BGN Technologies, BGU's technology transfer company has introduced a new chip device that offers superior identification of miniscule blood residues for forensic applications.
The new device combines the use of luminol, a chemical that exhibits chemiluminescence, with gold or silver nanospheres, positioned in a specially designed serpentine-shaped microfluidic device. The nano-antennas significantly increase the detection limit by amplifying emission of chemiluminescence light, thus facilitating the imaging due to the integration with a microfluidic chip.
The technology was developed by Dr. Alina Karabchevsky (pictured above) of the Electro-Optics and Photonics Unit and the Ilse Katz Institute for Nanoscale Science & Technology at BGU.
"Our findings open the door to new, integrated microfluidic chips based on Purcell effect mediated by nano-plasmons with gain media. Practical implementation of the discovered effect will include further superior chemiluminescence-based sensors for forensic science, research in biology and chemistry, and no-source opto-chemical lasers," said Prof. Karabchevsky.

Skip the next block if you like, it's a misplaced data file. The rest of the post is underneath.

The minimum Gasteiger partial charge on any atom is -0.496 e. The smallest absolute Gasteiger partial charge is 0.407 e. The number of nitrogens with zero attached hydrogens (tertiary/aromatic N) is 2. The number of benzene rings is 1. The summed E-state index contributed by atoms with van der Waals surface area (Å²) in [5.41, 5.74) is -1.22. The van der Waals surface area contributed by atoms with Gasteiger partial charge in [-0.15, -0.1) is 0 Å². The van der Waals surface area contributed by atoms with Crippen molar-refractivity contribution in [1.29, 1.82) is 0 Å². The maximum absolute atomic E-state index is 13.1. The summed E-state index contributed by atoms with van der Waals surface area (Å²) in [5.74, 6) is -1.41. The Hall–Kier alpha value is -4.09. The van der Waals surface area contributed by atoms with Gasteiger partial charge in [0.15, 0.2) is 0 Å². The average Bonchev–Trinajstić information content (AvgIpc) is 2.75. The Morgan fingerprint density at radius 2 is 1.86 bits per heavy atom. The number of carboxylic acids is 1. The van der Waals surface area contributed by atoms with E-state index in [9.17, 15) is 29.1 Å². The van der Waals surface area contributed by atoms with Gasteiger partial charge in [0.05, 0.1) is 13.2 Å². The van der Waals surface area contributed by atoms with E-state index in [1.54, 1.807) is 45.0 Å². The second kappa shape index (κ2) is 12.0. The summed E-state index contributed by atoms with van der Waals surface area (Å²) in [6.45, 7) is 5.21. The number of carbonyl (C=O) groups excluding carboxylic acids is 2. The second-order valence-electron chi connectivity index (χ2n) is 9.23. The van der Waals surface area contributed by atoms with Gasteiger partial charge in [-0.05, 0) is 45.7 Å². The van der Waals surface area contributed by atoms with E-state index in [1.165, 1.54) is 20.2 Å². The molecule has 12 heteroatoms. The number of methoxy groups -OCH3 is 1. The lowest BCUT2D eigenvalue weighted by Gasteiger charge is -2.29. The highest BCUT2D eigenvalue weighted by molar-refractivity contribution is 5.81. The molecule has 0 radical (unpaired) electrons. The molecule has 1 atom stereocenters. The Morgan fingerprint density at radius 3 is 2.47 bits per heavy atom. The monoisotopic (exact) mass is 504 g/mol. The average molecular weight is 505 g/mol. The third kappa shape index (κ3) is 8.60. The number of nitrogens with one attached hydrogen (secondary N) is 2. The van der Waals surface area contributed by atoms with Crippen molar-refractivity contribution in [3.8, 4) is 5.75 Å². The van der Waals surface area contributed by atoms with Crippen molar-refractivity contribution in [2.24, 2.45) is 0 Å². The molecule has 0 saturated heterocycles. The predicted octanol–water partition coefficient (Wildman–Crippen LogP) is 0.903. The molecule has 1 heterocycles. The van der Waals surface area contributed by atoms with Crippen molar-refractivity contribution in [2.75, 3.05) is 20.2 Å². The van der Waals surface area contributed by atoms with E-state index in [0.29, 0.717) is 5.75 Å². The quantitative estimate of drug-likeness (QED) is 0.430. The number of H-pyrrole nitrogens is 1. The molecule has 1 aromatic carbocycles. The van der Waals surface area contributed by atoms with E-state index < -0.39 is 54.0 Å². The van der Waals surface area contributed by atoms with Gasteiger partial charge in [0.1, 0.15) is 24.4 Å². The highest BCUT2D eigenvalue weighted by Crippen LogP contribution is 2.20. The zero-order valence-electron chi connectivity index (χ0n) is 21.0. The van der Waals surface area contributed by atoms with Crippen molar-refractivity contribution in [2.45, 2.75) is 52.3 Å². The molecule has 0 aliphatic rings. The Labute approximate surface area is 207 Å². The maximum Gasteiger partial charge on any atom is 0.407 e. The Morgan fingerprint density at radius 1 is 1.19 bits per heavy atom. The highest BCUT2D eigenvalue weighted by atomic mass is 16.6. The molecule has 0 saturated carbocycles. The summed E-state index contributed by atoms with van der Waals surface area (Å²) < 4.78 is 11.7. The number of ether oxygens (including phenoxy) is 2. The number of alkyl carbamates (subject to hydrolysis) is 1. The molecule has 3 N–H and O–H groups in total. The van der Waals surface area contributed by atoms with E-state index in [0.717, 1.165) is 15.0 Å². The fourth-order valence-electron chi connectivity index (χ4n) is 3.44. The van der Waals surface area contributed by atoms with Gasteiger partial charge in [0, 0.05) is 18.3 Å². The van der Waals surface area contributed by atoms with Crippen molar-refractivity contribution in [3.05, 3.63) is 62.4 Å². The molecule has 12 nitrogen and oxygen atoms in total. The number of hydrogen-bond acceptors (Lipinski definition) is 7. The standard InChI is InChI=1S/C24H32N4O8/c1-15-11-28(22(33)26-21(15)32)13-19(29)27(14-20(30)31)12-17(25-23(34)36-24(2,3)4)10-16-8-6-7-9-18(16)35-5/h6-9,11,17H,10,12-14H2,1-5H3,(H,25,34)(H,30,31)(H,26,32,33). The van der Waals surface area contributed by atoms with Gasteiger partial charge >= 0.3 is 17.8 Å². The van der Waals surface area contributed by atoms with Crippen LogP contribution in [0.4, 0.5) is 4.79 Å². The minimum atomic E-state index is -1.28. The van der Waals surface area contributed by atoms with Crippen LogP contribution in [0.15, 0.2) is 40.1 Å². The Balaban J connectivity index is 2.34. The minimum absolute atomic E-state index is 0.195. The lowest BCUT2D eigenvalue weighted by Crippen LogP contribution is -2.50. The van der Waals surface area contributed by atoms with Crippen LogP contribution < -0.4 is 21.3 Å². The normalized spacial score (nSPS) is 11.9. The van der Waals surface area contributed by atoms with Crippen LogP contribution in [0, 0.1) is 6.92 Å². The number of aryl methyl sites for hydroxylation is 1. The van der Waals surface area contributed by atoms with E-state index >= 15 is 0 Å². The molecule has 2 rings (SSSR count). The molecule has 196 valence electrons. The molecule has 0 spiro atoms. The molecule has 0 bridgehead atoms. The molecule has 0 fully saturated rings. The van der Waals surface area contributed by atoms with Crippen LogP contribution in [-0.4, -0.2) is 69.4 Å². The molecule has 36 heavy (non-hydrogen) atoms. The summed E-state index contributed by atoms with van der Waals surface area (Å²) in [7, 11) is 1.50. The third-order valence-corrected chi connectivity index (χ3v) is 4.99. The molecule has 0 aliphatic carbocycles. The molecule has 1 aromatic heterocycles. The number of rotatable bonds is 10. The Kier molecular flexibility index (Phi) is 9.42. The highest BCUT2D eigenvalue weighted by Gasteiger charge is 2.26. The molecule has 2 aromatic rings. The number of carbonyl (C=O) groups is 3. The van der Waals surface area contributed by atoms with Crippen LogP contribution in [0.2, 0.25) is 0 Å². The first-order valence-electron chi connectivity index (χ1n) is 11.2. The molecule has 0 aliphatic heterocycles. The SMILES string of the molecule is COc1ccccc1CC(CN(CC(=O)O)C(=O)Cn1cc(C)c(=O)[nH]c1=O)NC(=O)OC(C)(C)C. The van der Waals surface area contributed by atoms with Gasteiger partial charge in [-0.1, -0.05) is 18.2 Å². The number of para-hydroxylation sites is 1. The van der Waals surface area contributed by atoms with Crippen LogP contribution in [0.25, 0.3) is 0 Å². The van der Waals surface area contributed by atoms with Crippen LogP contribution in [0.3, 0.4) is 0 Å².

Criminologists use luminol to identify microscopic blood drops, as well as low concentrations of hydrogen peroxide, proteins and DNA which are all invisible to the naked eye. The use of lumino-based chemiluminescence to detect these biological residues is advantageous since the detected signal does not depend on an external light source, and it is cost-effective. The microfluidic chip invented by Prof. Karabchevsky and her team, not only increases the chemiluminescence intensity several fold, but also prolongs the glow time of luminol, enabling the detection of much smaller blood samples in a forensic scene.
"Identifying trace quantities of blood can increase the efficiency and accuracy of a forensic investigation of a crime scene, but requires more sensitive detectors than those that are currently available," explained Netta Cohen, CEO, BGN Technologies. "The method developed by BGU researchers will enable development of future detectors with improved sensitivity. We are currently looking for partners for further developing this promising patented invention."
The Times of Israel
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